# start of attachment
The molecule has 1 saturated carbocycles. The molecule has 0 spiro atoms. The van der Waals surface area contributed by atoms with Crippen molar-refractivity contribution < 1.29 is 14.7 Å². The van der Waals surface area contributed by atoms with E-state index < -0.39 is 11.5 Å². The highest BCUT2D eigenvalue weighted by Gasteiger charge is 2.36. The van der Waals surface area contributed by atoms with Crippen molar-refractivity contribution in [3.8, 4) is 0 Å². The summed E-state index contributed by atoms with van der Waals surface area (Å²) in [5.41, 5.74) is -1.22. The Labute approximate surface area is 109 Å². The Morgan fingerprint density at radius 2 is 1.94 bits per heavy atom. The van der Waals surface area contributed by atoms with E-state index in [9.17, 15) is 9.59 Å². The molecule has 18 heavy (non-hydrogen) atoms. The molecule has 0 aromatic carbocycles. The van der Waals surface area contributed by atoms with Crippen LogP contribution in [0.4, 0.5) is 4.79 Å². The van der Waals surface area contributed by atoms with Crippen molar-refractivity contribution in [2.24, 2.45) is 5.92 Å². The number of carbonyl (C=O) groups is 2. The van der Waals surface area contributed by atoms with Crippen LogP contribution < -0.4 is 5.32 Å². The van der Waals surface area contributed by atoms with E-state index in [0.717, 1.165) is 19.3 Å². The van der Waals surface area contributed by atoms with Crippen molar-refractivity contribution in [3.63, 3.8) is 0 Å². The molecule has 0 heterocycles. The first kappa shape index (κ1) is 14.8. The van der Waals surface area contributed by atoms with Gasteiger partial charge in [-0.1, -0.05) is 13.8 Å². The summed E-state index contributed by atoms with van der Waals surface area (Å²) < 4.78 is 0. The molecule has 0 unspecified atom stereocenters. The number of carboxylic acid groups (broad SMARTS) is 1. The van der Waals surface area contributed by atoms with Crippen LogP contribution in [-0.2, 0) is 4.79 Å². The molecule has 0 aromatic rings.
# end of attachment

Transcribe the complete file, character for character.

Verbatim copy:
The molecule has 1 saturated carbocycles. The molecule has 0 spiro atoms. The van der Waals surface area contributed by atoms with Crippen molar-refractivity contribution < 1.29 is 14.7 Å². The van der Waals surface area contributed by atoms with E-state index < -0.39 is 11.5 Å². The highest BCUT2D eigenvalue weighted by Gasteiger charge is 2.36. The van der Waals surface area contributed by atoms with Crippen molar-refractivity contribution in [3.8, 4) is 0 Å². The summed E-state index contributed by atoms with van der Waals surface area (Å²) in [5.41, 5.74) is -1.22. The Labute approximate surface area is 109 Å². The Morgan fingerprint density at radius 2 is 1.94 bits per heavy atom. The van der Waals surface area contributed by atoms with E-state index in [9.17, 15) is 9.59 Å². The molecule has 18 heavy (non-hydrogen) atoms. The molecule has 0 aromatic carbocycles. The van der Waals surface area contributed by atoms with Crippen LogP contribution in [0.4, 0.5) is 4.79 Å². The van der Waals surface area contributed by atoms with Crippen molar-refractivity contribution in [2.24, 2.45) is 5.92 Å². The number of carbonyl (C=O) groups is 2. The van der Waals surface area contributed by atoms with Crippen LogP contribution < -0.4 is 5.32 Å². The van der Waals surface area contributed by atoms with E-state index in [0.717, 1.165) is 19.3 Å². The van der Waals surface area contributed by atoms with Crippen molar-refractivity contribution in [3.63, 3.8) is 0 Å². The molecule has 0 heterocycles. The first kappa shape index (κ1) is 14.8. The van der Waals surface area contributed by atoms with Gasteiger partial charge in [-0.1, -0.05) is 13.8 Å². The summed E-state index contributed by atoms with van der Waals surface area (Å²) < 4.78 is 0. The molecule has 0 unspecified atom stereocenters. The number of carboxylic acid groups (broad SMARTS) is 1. The van der Waals surface area contributed by atoms with Crippen LogP contribution in [-0.2, 0) is 4.79 Å². The molecule has 0 aromatic rings.